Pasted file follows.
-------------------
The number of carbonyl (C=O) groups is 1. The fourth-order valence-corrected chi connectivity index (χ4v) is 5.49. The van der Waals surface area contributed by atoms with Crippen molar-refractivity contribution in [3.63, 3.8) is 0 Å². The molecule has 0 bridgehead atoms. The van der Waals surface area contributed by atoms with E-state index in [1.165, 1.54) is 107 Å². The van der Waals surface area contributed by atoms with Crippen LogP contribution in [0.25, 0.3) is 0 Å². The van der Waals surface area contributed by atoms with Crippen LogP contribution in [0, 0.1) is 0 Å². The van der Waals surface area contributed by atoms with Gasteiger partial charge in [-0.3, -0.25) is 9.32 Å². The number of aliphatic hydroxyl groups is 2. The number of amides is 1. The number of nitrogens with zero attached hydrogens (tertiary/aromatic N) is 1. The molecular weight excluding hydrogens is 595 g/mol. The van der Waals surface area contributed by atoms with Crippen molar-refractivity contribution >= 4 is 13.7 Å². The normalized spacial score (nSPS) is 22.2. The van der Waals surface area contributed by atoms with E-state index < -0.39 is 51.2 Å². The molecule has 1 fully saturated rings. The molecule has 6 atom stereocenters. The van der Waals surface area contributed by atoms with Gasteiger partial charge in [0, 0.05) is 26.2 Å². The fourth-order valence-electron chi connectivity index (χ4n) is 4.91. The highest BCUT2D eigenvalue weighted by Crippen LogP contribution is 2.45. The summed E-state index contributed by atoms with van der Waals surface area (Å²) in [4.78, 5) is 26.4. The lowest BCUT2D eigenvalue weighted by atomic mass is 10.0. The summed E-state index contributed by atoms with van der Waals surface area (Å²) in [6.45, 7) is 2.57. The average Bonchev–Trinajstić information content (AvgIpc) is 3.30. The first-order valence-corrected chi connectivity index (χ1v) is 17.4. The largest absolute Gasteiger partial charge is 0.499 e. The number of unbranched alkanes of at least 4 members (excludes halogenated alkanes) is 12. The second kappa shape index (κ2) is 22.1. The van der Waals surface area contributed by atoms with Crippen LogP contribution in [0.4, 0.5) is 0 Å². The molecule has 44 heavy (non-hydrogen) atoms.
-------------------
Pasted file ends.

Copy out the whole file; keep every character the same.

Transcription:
The number of carbonyl (C=O) groups is 1. The fourth-order valence-corrected chi connectivity index (χ4v) is 5.49. The van der Waals surface area contributed by atoms with Crippen molar-refractivity contribution in [3.63, 3.8) is 0 Å². The molecule has 0 bridgehead atoms. The van der Waals surface area contributed by atoms with E-state index in [1.165, 1.54) is 107 Å². The van der Waals surface area contributed by atoms with Crippen LogP contribution in [0.25, 0.3) is 0 Å². The van der Waals surface area contributed by atoms with Crippen LogP contribution in [0, 0.1) is 0 Å². The van der Waals surface area contributed by atoms with Gasteiger partial charge in [-0.3, -0.25) is 9.32 Å². The number of aliphatic hydroxyl groups is 2. The number of amides is 1. The number of nitrogens with zero attached hydrogens (tertiary/aromatic N) is 1. The molecular weight excluding hydrogens is 595 g/mol. The van der Waals surface area contributed by atoms with Crippen molar-refractivity contribution >= 4 is 13.7 Å². The normalized spacial score (nSPS) is 22.2. The van der Waals surface area contributed by atoms with E-state index < -0.39 is 51.2 Å². The molecule has 1 fully saturated rings. The molecule has 6 atom stereocenters. The van der Waals surface area contributed by atoms with Gasteiger partial charge in [0, 0.05) is 26.2 Å². The fourth-order valence-electron chi connectivity index (χ4n) is 4.91. The highest BCUT2D eigenvalue weighted by Crippen LogP contribution is 2.45. The summed E-state index contributed by atoms with van der Waals surface area (Å²) in [4.78, 5) is 26.4. The lowest BCUT2D eigenvalue weighted by atomic mass is 10.0. The summed E-state index contributed by atoms with van der Waals surface area (Å²) in [6.45, 7) is 2.57. The average Bonchev–Trinajstić information content (AvgIpc) is 3.30. The first-order valence-corrected chi connectivity index (χ1v) is 17.4. The largest absolute Gasteiger partial charge is 0.499 e. The number of unbranched alkanes of at least 4 members (excludes halogenated alkanes) is 12. The second kappa shape index (κ2) is 22.1. The van der Waals surface area contributed by atoms with Crippen LogP contribution in [0.4, 0.5) is 0 Å². The molecule has 44 heavy (non-hydrogen) atoms.